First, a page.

Yesterday members of the public presented to the Thames Coromandel District Council meeting, urging it to sign up to the declaration. It will be voted on by councillors at a later meeting.

However, mayor Sandra Goudie said she did not support it and most other councillors were cautious.

It would be irresponsible for the declaration to be signed because the council did not know what it would be committing ratepayers to, she said.

“It’s got statements which bind you to outcomes that you’ve got no idea of, so I wouldn’t sign a contract without knowing specifications.”

But she said the council was being proactive in terms of ensuring the community was protected and resilient in its vulnerable coastal areas.

Last month from RNZ:  West Coast Regional Council wanted more evidence

The West Coast Regional Council wants more scientific evidence to prove human-driven climate change is happening before it will commit to reducing emissions.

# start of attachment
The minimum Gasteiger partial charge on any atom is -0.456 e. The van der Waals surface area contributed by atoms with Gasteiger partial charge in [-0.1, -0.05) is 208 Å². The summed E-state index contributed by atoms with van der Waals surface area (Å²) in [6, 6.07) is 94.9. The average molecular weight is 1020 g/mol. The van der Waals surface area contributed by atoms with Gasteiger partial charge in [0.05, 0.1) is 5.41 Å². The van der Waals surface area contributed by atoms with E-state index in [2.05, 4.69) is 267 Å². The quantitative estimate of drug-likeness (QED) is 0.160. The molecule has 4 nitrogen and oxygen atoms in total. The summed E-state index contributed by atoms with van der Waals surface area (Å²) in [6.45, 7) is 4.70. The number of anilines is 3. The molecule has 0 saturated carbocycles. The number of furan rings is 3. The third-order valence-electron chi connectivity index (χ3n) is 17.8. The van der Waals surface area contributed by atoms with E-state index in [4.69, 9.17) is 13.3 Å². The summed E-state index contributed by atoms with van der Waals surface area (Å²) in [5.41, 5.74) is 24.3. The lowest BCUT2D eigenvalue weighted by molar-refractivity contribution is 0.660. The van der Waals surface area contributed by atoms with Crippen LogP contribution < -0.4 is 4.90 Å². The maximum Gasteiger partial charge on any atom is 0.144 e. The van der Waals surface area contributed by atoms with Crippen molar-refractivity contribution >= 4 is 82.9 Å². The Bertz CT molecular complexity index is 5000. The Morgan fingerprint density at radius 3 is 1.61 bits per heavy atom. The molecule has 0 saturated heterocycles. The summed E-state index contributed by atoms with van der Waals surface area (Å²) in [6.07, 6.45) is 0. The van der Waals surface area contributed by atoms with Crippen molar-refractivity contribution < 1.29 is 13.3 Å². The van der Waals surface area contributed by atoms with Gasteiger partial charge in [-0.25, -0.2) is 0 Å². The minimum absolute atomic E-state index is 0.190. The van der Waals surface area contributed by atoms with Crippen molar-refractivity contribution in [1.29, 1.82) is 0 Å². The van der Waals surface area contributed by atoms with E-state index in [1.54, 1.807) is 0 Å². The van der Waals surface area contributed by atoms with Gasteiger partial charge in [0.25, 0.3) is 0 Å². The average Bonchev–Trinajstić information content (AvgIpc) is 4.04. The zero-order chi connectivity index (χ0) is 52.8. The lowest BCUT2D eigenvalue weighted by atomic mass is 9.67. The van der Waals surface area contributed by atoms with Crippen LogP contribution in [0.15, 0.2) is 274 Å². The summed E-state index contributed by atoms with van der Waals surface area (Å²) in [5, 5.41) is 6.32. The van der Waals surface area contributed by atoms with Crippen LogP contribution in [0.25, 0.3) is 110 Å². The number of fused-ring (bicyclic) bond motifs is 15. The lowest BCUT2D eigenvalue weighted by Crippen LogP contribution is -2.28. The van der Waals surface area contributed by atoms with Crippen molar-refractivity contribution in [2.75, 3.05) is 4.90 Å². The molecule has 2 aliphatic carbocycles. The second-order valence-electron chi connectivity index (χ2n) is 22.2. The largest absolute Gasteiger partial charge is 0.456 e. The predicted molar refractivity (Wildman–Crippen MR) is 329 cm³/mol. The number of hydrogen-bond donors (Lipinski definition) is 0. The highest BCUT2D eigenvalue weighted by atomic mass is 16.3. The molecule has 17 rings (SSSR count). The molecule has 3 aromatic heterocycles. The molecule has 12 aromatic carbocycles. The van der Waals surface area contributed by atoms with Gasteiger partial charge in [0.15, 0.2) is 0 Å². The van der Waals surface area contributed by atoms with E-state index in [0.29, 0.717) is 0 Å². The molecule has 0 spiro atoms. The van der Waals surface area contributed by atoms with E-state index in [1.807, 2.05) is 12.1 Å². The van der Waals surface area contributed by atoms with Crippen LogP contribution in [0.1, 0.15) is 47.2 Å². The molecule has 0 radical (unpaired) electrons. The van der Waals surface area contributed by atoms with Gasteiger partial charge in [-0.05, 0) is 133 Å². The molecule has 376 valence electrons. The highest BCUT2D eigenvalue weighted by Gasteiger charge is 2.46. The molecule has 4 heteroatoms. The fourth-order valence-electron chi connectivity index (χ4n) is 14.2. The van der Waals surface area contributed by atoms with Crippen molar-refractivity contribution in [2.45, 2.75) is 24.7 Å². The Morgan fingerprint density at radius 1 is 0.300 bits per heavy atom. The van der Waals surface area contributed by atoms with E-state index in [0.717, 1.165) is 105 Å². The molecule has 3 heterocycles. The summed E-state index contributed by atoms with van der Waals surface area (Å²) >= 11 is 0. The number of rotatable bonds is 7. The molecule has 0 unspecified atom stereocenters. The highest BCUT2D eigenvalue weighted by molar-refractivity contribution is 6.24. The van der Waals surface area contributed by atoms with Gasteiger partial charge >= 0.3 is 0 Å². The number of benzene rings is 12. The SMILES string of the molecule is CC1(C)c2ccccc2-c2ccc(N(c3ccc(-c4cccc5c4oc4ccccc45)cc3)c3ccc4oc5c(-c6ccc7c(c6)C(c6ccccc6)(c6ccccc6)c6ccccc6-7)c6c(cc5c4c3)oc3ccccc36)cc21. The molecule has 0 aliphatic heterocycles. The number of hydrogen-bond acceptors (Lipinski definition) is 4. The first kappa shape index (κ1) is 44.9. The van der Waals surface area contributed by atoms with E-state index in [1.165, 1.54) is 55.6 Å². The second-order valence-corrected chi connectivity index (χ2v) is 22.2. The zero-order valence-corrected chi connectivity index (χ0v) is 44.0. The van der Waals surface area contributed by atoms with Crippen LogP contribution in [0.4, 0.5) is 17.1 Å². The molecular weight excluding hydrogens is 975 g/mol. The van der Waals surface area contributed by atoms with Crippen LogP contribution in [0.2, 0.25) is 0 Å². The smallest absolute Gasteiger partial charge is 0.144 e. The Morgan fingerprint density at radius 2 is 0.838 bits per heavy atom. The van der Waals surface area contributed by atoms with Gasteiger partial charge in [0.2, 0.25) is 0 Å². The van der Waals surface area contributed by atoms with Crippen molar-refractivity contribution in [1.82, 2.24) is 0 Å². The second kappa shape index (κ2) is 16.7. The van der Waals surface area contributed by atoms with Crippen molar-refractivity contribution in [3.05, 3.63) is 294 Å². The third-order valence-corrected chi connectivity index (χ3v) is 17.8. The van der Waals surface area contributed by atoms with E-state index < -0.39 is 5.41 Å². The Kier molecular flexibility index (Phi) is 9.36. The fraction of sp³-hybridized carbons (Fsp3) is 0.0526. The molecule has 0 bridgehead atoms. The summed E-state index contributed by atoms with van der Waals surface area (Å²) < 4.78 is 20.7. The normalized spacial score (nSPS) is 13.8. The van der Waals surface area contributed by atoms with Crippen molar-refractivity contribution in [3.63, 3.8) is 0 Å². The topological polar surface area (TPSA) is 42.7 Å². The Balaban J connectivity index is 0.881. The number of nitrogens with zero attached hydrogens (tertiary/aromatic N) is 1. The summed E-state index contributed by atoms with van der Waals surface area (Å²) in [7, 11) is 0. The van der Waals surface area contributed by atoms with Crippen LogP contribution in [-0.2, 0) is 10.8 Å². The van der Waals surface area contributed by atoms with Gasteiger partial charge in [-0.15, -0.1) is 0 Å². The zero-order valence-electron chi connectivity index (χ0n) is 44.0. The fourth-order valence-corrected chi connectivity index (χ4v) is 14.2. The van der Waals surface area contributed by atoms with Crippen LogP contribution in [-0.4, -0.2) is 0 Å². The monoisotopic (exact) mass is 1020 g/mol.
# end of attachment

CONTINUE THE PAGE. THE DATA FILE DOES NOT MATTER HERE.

The council does not support the government’s Zero Carbon Bill and is the only regional council in the country to reject it.

In its submission, the council said if West Coasters were to commit to emissions targets, “the evidence proving anthropogenic climate change must be presented and proven beyond reasonable doubt”.

The West Coast submission was widely ridiculed. There is substantial evidence and acceptance that climate change poses significant problems and challenges.

But it is healthy to see differences and debate from local bodies on what should be done locally and nationally about climate change.

Goudie makes a fair point about the declaration: “”It’s got statements which bind you to outcomes that you’ve got no idea of, so I wouldn’t sign a contract without knowing specifications.”

There is a lot of unknowns about the extent and nature of climate change, and also about the cost and effectiveness of mitigation.

Local councils failing to meet OIA obligations

The chief ombudsman has said that local councils are failing to meet their obligations under the Official Information Act.

RNZ:  Local councils slammed for failing to supply information